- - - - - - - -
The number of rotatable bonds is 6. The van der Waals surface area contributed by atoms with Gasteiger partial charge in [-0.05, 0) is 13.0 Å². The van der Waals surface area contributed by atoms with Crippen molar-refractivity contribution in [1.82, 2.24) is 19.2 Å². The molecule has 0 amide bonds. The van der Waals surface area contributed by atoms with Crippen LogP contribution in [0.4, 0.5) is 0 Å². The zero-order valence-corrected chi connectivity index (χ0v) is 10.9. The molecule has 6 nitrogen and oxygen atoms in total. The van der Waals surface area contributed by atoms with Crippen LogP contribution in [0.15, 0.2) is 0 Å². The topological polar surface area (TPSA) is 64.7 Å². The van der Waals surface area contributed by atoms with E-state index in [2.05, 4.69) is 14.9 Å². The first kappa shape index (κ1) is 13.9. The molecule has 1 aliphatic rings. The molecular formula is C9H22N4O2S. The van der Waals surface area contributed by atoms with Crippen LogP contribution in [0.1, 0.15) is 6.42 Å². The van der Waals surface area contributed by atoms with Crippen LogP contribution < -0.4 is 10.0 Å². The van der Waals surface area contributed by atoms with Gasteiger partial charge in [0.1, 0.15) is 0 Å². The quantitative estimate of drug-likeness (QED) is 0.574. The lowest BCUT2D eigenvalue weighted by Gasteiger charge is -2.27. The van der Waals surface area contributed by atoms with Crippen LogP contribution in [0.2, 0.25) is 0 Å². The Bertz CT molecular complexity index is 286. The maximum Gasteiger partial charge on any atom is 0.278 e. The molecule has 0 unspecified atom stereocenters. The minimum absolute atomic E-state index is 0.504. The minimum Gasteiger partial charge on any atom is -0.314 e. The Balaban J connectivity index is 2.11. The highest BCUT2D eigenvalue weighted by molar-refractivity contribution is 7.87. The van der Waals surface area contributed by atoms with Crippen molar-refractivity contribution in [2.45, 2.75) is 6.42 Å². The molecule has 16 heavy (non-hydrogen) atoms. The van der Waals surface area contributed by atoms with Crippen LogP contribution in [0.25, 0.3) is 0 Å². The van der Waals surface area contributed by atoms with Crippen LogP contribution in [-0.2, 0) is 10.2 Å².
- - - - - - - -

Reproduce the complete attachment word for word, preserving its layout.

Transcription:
The number of rotatable bonds is 6. The van der Waals surface area contributed by atoms with Gasteiger partial charge in [-0.05, 0) is 13.0 Å². The van der Waals surface area contributed by atoms with Crippen molar-refractivity contribution in [1.82, 2.24) is 19.2 Å². The molecule has 0 amide bonds. The van der Waals surface area contributed by atoms with Crippen LogP contribution in [0.4, 0.5) is 0 Å². The zero-order valence-corrected chi connectivity index (χ0v) is 10.9. The molecule has 6 nitrogen and oxygen atoms in total. The van der Waals surface area contributed by atoms with Crippen LogP contribution in [0.15, 0.2) is 0 Å². The topological polar surface area (TPSA) is 64.7 Å². The van der Waals surface area contributed by atoms with E-state index in [2.05, 4.69) is 14.9 Å². The first kappa shape index (κ1) is 13.9. The molecule has 1 aliphatic rings. The molecular formula is C9H22N4O2S. The van der Waals surface area contributed by atoms with Crippen LogP contribution in [0.1, 0.15) is 6.42 Å². The van der Waals surface area contributed by atoms with Crippen LogP contribution < -0.4 is 10.0 Å². The van der Waals surface area contributed by atoms with Gasteiger partial charge in [0.1, 0.15) is 0 Å². The quantitative estimate of drug-likeness (QED) is 0.574. The lowest BCUT2D eigenvalue weighted by Gasteiger charge is -2.27. The van der Waals surface area contributed by atoms with Crippen LogP contribution in [0.2, 0.25) is 0 Å². The Bertz CT molecular complexity index is 286. The maximum Gasteiger partial charge on any atom is 0.278 e. The molecule has 0 unspecified atom stereocenters. The minimum absolute atomic E-state index is 0.504. The minimum Gasteiger partial charge on any atom is -0.314 e. The Balaban J connectivity index is 2.11. The highest BCUT2D eigenvalue weighted by molar-refractivity contribution is 7.87. The van der Waals surface area contributed by atoms with Crippen molar-refractivity contribution in [2.45, 2.75) is 6.42 Å². The molecule has 16 heavy (non-hydrogen) atoms. The van der Waals surface area contributed by atoms with Crippen LogP contribution in [0.25, 0.3) is 0 Å². The van der Waals surface area contributed by atoms with Crippen LogP contribution in [-0.2, 0) is 10.2 Å².